I’ve previously written about how the effects of the EU fishing policy is affecting local UK fishermen. But what about the rest of the world? Well the decimation of fish stocks is not only an EU problem. Now EU fishing vessels are helping to destroy fish stocks all around the world, and particular in Africa, with calamitous consequence for local fishermen and communities.
“The European fleet is unfairly competing with local fishermen. It would take 56 traditional fishing pirogues one year to catch as much fish as one super-trawler can capture and process in a single day”.
How is this sustainable? It’s not. The impending collapse of EU fish stocks are proof of this. The European Fisheries Commissioner Maria Damanaki explains why the current “crisis” is unsustainable and “unethical”.
Listen to the radio interview: http://news.bbc.co.uk/today/hi/today/newsid_9536000/9536832.stm
And that’s the “legal” fishing operation. I say “legal” because these “arrangements” with local governments are hardly fair, are not sustainable and have little or no benefit for local fishing communities. I think we can all read between the lines here…
What about the illegal fishing? There is a massive pirate fishing operation happening. I remember as a kid growing up on the coast in South Africa, seeing foreign trawlers pounding (and in the process destroying) the reefs off our coast before dashing off to International waters before the navy could intervene.
Today South Africa is able to protect it’s oceans more effectively. However most African countries do not have the resources to patrol their waters affectively. More established countries take advantage of this and steal their resources, resources needed to feed people. They taking from the mouths that need it most because they’ve destroyed their own fish stocks.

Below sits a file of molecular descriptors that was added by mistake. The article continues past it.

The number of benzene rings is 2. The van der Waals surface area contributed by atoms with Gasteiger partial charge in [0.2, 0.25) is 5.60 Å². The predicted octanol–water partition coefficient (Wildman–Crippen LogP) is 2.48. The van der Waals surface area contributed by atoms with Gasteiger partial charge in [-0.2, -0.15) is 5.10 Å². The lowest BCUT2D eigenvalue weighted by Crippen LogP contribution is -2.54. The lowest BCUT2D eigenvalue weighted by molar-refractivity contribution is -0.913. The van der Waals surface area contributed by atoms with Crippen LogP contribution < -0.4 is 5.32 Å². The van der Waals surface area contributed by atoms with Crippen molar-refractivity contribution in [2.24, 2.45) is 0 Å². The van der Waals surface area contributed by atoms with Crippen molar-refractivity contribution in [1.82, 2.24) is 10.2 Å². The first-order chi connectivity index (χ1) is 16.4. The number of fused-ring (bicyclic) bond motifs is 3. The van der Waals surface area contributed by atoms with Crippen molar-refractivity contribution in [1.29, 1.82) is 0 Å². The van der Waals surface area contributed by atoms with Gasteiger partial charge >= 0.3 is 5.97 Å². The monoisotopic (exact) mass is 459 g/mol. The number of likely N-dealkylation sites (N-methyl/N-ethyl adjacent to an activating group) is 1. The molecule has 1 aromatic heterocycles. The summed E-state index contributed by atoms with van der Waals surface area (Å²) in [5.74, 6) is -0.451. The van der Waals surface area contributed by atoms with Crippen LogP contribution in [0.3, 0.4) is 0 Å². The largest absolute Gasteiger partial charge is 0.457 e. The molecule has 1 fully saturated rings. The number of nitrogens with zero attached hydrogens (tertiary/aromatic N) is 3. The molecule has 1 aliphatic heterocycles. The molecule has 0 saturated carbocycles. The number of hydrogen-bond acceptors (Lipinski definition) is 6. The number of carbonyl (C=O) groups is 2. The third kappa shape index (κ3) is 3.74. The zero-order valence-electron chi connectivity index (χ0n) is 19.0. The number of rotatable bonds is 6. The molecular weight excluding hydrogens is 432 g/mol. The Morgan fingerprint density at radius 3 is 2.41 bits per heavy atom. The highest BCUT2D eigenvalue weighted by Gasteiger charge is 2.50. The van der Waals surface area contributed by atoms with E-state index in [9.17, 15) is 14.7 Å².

Al Jazeera did an in-depth investigation into pirate fishing and you can see the proof in the documentary.
What this all means in plain English is that in the very near future, the fishing industry will collapse. The means thousands loosing their livelihoods and the millions who rely on this important protein source going hungry.
But we don’t have to wait to see the result of this overfishing in African waters, it’s already taking it’s toll.
“Small-scale fishermen were once able to easily catch enough to feed their families and sell extra at local markets. These days they are forced to extremes to feed their families, often risking their lives to make the smallest of catches.”
It’s in our hands to change this. Here are some ways you can easily make a difference
- Add Your Voice to Our Call for Fairer Fishing: http://www.greenpeace.org/africa/en/getinvolved/Stop-EU-Plunder-of-Africas-Oceans/
- If you live in Europe, this is critical, the need to fix “The Common Fisheries Policy”: http://www.greenpeace.org.uk/sosaction
- Support Marine Reserves: http://wwf.panda.org/what_we_do/how_we_work/conservation/marine/protected_areas/
- Choose fish caught using sustainable fishing practices: http://www.greenpeace.org.uk/ oceans/what-you-can-do/better-buys-what-fish-can-I-eat
- The Human Costs of Foreign Plunder – How foreign fishing is devastating local communities http://www.greenpeace.org/africa/en/News/news/The-Human-Costs-of-Foreign-Fishing/
- The Price of Plunder – How European taxpayers are subsidising factory trawlers to strip fish from West Africa’s waters: http://www.greenpeace.org/eu-unit/en/Publications/2012/The-Price-of-Plunder/
- Fixing fairness in fisheries starts at home: http://www.greenpeace.org.uk/blog/oceans/fixing-fairness-fisheries-starts-home-20120329
- Tackling fleet overcapacity – policy briefing: http://www.greenpeace.org/eu-unit/en/Publications/2012/tackling-fleet-overcapacity/
- What were the oceans like before over-fishing? – http://www.guardian.co.uk/news/datablog/2011/jun/03/fish-stocks-information-beautiful
- The Next Collapsing Industry: Fishing – http://www.wired.com/wiredscience/2008/10/the-next-collap/